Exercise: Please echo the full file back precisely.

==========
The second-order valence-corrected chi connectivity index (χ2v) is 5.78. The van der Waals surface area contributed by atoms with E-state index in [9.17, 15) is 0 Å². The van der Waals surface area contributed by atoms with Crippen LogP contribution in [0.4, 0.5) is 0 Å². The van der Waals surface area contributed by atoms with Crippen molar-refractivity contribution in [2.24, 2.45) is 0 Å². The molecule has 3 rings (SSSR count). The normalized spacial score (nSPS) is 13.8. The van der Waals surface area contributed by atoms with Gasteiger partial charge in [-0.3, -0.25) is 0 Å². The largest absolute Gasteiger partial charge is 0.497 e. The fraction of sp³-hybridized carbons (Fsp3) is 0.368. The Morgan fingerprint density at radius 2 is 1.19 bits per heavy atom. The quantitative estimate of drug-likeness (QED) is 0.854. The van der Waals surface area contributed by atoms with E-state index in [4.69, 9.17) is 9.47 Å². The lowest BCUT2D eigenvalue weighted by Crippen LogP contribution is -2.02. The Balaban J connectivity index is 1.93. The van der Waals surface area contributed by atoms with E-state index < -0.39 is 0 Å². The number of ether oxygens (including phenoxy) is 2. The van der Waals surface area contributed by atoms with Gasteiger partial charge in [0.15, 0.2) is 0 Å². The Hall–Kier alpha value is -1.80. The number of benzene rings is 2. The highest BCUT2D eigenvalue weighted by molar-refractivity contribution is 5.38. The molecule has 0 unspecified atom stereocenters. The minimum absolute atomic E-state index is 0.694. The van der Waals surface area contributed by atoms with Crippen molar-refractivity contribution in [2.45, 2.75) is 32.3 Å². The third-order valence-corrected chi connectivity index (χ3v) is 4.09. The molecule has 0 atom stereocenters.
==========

The second-order valence-corrected chi connectivity index (χ2v) is 5.78. The van der Waals surface area contributed by atoms with E-state index in [9.17, 15) is 0 Å². The van der Waals surface area contributed by atoms with Crippen LogP contribution in [0.4, 0.5) is 0 Å². The van der Waals surface area contributed by atoms with Crippen molar-refractivity contribution in [2.24, 2.45) is 0 Å². The molecule has 3 rings (SSSR count). The normalized spacial score (nSPS) is 13.8. The van der Waals surface area contributed by atoms with Gasteiger partial charge in [-0.3, -0.25) is 0 Å². The largest absolute Gasteiger partial charge is 0.497 e. The fraction of sp³-hybridized carbons (Fsp3) is 0.368. The Morgan fingerprint density at radius 2 is 1.19 bits per heavy atom. The quantitative estimate of drug-likeness (QED) is 0.854. The van der Waals surface area contributed by atoms with E-state index in [4.69, 9.17) is 9.47 Å². The lowest BCUT2D eigenvalue weighted by Crippen LogP contribution is -2.02. The Balaban J connectivity index is 1.93. The van der Waals surface area contributed by atoms with E-state index < -0.39 is 0 Å². The number of ether oxygens (including phenoxy) is 2. The van der Waals surface area contributed by atoms with Gasteiger partial charge in [0.15, 0.2) is 0 Å². The Hall–Kier alpha value is -1.80. The number of benzene rings is 2. The highest BCUT2D eigenvalue weighted by molar-refractivity contribution is 5.38. The molecule has 0 unspecified atom stereocenters. The minimum absolute atomic E-state index is 0.694. The van der Waals surface area contributed by atoms with Crippen molar-refractivity contribution in [2.45, 2.75) is 32.3 Å². The third-order valence-corrected chi connectivity index (χ3v) is 4.09. The molecule has 0 atom stereocenters.